Migrating from Propeller Tool to PropellerIDE or SimpleIDE

2»

Comments

  • DavidZemon wrote: »
    Absolutely. And in those scenarios, PropWare::Pin::set_direction would not be appropriate. But of course there are many ways to solve that problem with PropGCC as the build tool of choice

    I put great value into readability of code. Especially because part of the purpose of my project is educational. When it comes to that, PropWare::Pin::set_direction is perfect: Everyone who reads it (even with zero Propeller knowledge) will understand what's going on. The compiler does a pretty decent job of translating it to code too (at least it inserts the code inline instead of implementing it as a function) and even the Assembly output from the compiler is decently readable. I've only started to look at PropWare but I'm impressed so far. But I hope you agree the C/C++ compiler could use some work in the optimization department.

    ===Jac
    Rancho Cucamonga, CA
  • DavidZemon wrote: »
    Absolutely. And in those scenarios, PropWare::Pin::set_direction would not be appropriate. But of course there are many ways to solve that problem with PropGCC as the build tool of choice

    I put great value into readability of code. Especially because part of the purpose of my project is educational. When it comes to that, PropWare::Pin::set_direction is perfect: Everyone who reads it (even with zero Propeller knowledge) will understand what's going on. The compiler does a pretty decent job of translating it to code too (at least it inserts the code inline instead of implementing it as a function) and even the Assembly output from the compiler is decently readable. I've only started to look at PropWare but I'm impressed so far. But I hope you agree the C/C++ compiler could use some work in the optimization department.

    ===Jac
    You might try a newer version of PropGCC than what comes with SimpleIDE. I think Eric Smith said that the newer version has some additional optimizations.

  • yetiyeti Posts: 415
    edited April 7 Vote Up0Vote Down
    David Betz wrote: »
    You might try a newer version of PropGCC than what comes with SimpleIDE. I think Eric Smith said that the newer version has some additional optimizations.
    The last tests I did (in 2015) showed PropGCC5 being slower than PropGCC4 in non-cog-modes. In cog mode they were identically fast.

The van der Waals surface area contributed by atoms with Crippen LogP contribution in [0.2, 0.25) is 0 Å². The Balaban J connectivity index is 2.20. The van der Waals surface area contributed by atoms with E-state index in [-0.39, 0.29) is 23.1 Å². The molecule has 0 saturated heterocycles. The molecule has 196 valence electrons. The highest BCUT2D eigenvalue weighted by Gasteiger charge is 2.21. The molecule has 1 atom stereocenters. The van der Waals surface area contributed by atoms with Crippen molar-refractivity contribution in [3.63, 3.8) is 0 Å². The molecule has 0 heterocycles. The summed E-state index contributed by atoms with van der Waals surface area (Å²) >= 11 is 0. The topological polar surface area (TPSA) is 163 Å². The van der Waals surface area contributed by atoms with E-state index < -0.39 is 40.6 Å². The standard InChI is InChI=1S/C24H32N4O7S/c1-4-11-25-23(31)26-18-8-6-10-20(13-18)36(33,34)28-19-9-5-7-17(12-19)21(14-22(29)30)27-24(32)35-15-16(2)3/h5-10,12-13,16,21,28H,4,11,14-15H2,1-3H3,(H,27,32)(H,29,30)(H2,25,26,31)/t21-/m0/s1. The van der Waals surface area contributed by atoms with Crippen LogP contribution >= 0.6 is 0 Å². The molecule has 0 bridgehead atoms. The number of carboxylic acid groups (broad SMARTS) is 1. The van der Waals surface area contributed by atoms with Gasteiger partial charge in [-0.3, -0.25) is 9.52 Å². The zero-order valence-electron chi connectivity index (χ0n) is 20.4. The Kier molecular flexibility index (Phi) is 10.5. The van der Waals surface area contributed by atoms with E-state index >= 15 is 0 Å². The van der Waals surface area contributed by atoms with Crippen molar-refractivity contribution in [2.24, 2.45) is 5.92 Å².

Is there a newer PropGCC5 now?

    Or do you mean PropGCC4-1.0 vs PropGCC4-1.9?
    ◁ Stay OmmmmmmPtimistic! ▷ ◁ Facebook. ▷ ◁ Google. ▷ ◁ Microsoft. ▷ ◁ No Source – No Go! ▷ ◁ Please help: http://rosettacode.org/wiki/Category:Spin ▷ ◁ Why Asimov's Laws of Robotics Don't Work - Computerphile ▷ ◁ DNA is a four letter word. ▷
  • yeti wrote: »
    David Betz wrote: »
    You might try a newer version of PropGCC than what comes with SimpleIDE. I think Eric Smith said that the newer version has some additional optimizations.
    The last tests I did (in 2015) showed PropGCC5 being slower than PropGCC4 in non-cog-modes. In cog mode they were identically fast.

    Is there a newer PropGCC5 now?

    Or do you mean PropGCC4-1.0 vs PropGCC4-1.9?
    I'm not sure what we're up to now. It may be GCC6. David Zemon's build server builds the latest version whenever anything changes.
  • It's gcc6 now
    David
    PropWare: C++ HAL (Hardware Abstraction Layer) for PropGCC; Robust build system using CMake; Integrated Simple Library, libpropeller, and libPropelleruino (Arduino port); Instructions for Eclipse and JetBrain's CLion; Example projects; Doxygen documentation
    CI Server: http://david.zemon.name:8111/?guest=1
  • DavidZemon wrote: »
    It's gcc6 now
    Where are the sources?
    Is XMM completely dead now?

    And what version is Parallax's "official" release?
    Still on PropGCC4-1.0?

    That whole PropGCC mischmasch needs a massive cleanup!
    ◁ Stay OmmmmmmPtimistic! ▷ ◁ Facebook. ▷ ◁ Google. ▷ ◁ Microsoft. ▷ ◁ No Source – No Go! ▷ ◁ Please help: http://rosettacode.org/wiki/Category:Spin ▷ ◁ Why Asimov's Laws of Robotics Don't Work - Computerphile ▷ ◁ DNA is a four letter word. ▷
  • David BetzDavid Betz Posts: 12,512
    edited April 8 Vote Up0Vote Down
    yeti wrote: »
    DavidZemon wrote: »
    It's gcc6 now
    Where are the sources?
    Is XMM completely dead now?

    And what version is Parallax's "official" release?
    Still on PropGCC4-1.0?

    That whole PropGCC mischmasch needs a massive cleanup!
    XMM is still in PropGCC. It's just been removed from SimpleIDE.

    Talk to Parallax about the PropGCC mismatch. We've been after them for YEARS to update GCC in SimpleIDE. That's one of the main reasons that GCC development has ceased. There is no point in working on something that isn't getting used.

  • yeti wrote: »
    DavidZemon wrote: »
    It's gcc6 now
    Where are the sources?

    Since it's open source, they're in lots of places. These are the sources my server uses though: https://github.com/dbetz/propeller-gcc
    David
    PropWare: C++ HAL (Hardware Abstraction Layer) for PropGCC; Robust build system using CMake; Integrated Simple Library, libpropeller, and libPropelleruino (Arduino port); Instructions for Eclipse and JetBrain's CLion; Example projects; Doxygen documentation
    CI Server: http://david.zemon.name:8111/?guest=1